“There are countless things I did in the early years of running my company which I now look back on with more than a little embarrassment,” wrote Chelsea Fagan, founder of finance blog The Financial Diet, on LinkedIn earlier this month. “And one of the most clear-cut that I can identify [was having] unlimited PTO as one of our employee benefits.”
The choice, she wrote, led to a race to the bottom: Once vacation time was plentiful, nobody seemed to take it. Employees actually began working more. The policy, Fagan concluded, was just superficially progressive: It didn’t lead to better work-life boundaries. So the team scrapped it.
To those who’ve observed the rise of the unlimited time off policy, this critique may sound counter-intuitive. But it’s part of a shifting tide against limitless vacation.
Unlimited time off policies were once hailed as a beacon of balance: By lifting restrictions on how much time workers can take away from the job, companies could telegraph real trust in their employees, offer more flexibility for rest and recharge, and show how they value well-being at work.
As of late, though, a new view of unlimited PTO has emerged. Take this example: When Goldman Sachs—known for a culture of long days and hundred-hour weeks—announced a new policy of unlimited time off for senior staffers last spring, critics were quick to question its intent. “Goldman’s Move to Unlimited Vacation Is Good for … Goldman,” wrote the New York Times, pointing how no unused days means no need to pay them out later. Others cited evidence, like Fagan’s experience, that limit-free policies discourage staff from taking time off.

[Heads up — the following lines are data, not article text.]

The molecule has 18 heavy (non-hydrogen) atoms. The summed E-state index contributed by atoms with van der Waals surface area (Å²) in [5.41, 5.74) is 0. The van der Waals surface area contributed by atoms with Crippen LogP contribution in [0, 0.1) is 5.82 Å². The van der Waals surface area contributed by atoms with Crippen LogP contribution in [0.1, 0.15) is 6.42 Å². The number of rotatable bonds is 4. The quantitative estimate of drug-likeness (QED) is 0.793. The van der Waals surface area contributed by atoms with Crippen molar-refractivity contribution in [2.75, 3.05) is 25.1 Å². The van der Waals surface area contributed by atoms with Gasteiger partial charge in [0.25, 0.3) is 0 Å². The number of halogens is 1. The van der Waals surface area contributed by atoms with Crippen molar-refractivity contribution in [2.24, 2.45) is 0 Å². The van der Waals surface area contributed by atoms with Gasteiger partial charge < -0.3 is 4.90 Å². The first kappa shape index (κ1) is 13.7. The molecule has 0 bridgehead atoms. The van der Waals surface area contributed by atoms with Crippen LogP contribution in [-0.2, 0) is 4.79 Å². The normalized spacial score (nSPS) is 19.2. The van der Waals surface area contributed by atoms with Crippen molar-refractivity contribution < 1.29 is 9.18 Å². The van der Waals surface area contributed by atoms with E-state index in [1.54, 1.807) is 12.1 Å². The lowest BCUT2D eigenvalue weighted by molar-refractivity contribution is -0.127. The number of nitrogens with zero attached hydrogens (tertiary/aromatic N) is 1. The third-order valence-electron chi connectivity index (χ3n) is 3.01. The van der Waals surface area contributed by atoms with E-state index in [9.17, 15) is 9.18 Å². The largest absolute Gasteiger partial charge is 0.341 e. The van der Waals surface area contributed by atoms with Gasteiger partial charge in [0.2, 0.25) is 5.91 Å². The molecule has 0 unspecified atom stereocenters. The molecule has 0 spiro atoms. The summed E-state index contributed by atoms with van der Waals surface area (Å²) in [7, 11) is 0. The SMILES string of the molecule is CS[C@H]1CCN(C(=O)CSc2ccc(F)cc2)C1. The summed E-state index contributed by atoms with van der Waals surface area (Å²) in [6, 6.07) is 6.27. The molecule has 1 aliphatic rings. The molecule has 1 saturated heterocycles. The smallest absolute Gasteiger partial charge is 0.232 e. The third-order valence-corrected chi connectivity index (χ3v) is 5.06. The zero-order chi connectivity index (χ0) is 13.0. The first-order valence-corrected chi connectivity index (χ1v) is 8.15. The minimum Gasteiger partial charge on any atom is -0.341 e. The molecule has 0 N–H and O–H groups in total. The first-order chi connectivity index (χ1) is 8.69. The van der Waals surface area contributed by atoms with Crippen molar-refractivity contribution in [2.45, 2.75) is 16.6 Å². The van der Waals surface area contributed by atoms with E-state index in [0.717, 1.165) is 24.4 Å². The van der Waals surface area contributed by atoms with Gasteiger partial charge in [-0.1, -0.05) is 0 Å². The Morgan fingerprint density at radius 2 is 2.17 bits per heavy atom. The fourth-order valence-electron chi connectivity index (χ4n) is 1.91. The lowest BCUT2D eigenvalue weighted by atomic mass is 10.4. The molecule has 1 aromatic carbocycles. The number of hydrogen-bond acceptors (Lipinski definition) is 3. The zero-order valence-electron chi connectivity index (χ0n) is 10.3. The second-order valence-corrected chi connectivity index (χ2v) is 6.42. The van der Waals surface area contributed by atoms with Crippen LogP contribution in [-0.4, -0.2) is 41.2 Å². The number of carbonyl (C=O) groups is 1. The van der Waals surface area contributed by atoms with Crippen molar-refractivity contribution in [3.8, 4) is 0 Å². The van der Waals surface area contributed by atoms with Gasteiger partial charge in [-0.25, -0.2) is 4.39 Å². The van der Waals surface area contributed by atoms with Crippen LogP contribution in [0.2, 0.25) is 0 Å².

In the interim, unlimited policies have been named vacation-deterring, worker-burning, a scam, and the stuff of smoke and mirrors. So how did a well-intentioned benefit go south—and is there a way to course-correct to make it work?
A BRIEF HISTORY OF THE UNINTERRUPTIBLE VACATION
Unlimited time off policies originated among law firms, whose notoriously long hours offered autonomy to overworked attorneys. And their profile rose when Netflix adopted the practice in 2003.
From there, unlimited time made its way into other workplaces, especially in tech, finance, and digital media. One US News survey of these large companies found that 20% of them held unrestricted vacation policies. (That tracks with this writer’s own experience, too—every media company I’ve worked for has given me unlimited time.)
Now the perk is slowly growing with companies across sectors. In a competitive job market, unlimited time off helps a workplace signal that it values flexibility and balance—and is an effective recruiting tool, too, since the concept is popular with workers (pdf).
But unlimited vacation also pays off for employers in dollars and cents. When you don’t promise your workers a set number of vacation days, you don’t have to pay unused days out when they exit, nor carry them into the next calendar year. Critics pinpoint these benefits as a hallmark of hollow progressivism, or a virtue signal for better balance while companies bag the cost-benefit.
DEBUNKING THE DATA
When we talk about the shortcomings of unlimited time off, observers often point to one well-cited study: In 2017, HR platform Namely found that US employees with unlimited PTO actually take less time off than those whose days are numbered—with an average of 13 vacation days for the limitless, compared to 15 days with firm PTO parameters.